Brittany gites
 

Welcome to our Brittany Blog

Wednesday, 20th May 2020

Discounted weeks

France is the perfect choice for your holiday; travel by ferry or tunnel to the wide open spaces, fresh air and sunny skies of Southern Brittany and come and stay in one of our quiet gites away from all the noise and hubbub of the big towns. Book now ! we still have a few weeks availble in July and August

There's La Maison Violette: a spacious gite for two people all on one floor; La Maison Bleue sleeping four and tucked away on the edge of a small Brittany village close to a restaurant. Perhaps La Maison Blanche- sleeping five- is the place for you if you fancy relaxing in the stunning Brittany countryside. Alternatively, La Maison Crème, sleeping eight is a light and airy detached house is just a few hundred yards from the local auberge


The cottages include free Wi-Fi, British or French television, DVD players, comfy leather settees, cots, dishwashers, washing machines and private gardens with barbeques etc. Prices per house start from only £225 per week for two people in La Maison Orange and £245 for four at La Maison Rose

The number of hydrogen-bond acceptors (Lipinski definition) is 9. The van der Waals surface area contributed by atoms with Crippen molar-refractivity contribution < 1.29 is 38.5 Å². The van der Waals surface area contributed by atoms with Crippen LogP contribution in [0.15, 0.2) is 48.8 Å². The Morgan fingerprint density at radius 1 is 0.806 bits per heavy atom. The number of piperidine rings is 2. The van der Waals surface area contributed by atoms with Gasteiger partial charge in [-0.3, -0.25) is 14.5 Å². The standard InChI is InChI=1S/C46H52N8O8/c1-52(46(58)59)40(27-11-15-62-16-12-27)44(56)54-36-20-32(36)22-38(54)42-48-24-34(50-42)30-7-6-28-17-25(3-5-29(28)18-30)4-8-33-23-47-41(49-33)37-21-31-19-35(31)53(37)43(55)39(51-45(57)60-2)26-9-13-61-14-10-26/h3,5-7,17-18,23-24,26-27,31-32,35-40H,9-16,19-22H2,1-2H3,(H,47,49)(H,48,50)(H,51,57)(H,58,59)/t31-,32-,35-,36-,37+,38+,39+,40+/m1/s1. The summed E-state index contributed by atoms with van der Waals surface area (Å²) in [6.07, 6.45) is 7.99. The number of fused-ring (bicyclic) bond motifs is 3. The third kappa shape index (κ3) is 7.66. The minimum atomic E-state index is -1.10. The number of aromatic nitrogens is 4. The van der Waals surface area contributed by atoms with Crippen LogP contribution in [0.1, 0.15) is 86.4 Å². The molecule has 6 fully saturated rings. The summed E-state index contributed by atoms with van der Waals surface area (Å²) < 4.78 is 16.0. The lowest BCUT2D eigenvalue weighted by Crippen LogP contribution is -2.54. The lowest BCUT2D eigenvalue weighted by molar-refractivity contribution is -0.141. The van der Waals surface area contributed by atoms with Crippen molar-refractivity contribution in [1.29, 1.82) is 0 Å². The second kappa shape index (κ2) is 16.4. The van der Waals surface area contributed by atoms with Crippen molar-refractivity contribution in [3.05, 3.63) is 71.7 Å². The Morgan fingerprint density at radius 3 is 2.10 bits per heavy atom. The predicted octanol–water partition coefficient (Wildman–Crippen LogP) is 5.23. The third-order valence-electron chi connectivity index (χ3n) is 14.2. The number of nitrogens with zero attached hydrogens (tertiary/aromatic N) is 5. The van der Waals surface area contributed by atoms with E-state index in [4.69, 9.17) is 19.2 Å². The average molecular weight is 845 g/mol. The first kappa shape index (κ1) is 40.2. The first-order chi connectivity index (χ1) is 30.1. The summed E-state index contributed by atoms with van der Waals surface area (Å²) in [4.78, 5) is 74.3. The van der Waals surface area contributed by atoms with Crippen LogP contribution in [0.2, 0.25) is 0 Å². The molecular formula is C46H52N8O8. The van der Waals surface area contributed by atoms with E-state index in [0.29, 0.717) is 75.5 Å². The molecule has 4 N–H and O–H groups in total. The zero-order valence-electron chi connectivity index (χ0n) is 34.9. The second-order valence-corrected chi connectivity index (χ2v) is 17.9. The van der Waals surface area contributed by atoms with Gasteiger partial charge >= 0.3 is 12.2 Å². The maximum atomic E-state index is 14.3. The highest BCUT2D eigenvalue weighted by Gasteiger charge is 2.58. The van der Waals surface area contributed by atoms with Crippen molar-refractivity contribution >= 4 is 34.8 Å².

There's lots of things to see and do closeby and we've compiled a huge guide of all the best places to visit- please have a look at the Things to do in Brittany page on this website (frenchgites.com)

Booking's easy- choose one of our gites in Brittany, don't forget to check out all of the discounted weeks on the  Special Offers Page    Then, just call or e mail to check availability,  fill in the online booking form and we will do the rest!

rose

 

 

 

Thursday, 14th May 2020

Brittany Blog : Discover the Nantes Brest canal

I have spent many afternoons walking along the Nantes Brest canal which runs through the heart of Brittany. When everywhere is so hot, the shady toll-paths are refreshingly cool and it is so so quiet. The canal paths take you to parts of the Breton countryside that you can’t possible access by car and every so often you stumble upon a little village or town.

The Nantes Brest canal is over 360 kilometres long and has 236 locks. Not only is the Nantes Brest canal good for walking, it is excellent for cycling. A huge plus is that there are no hills!. I once rather enthusiastically volunteered to go on a two day primary school cycling trip along the Nantes Brest canal. Sometimes I really should think things through…. Cycling all day with 30 primary school children, then sleeping in a tent with small children.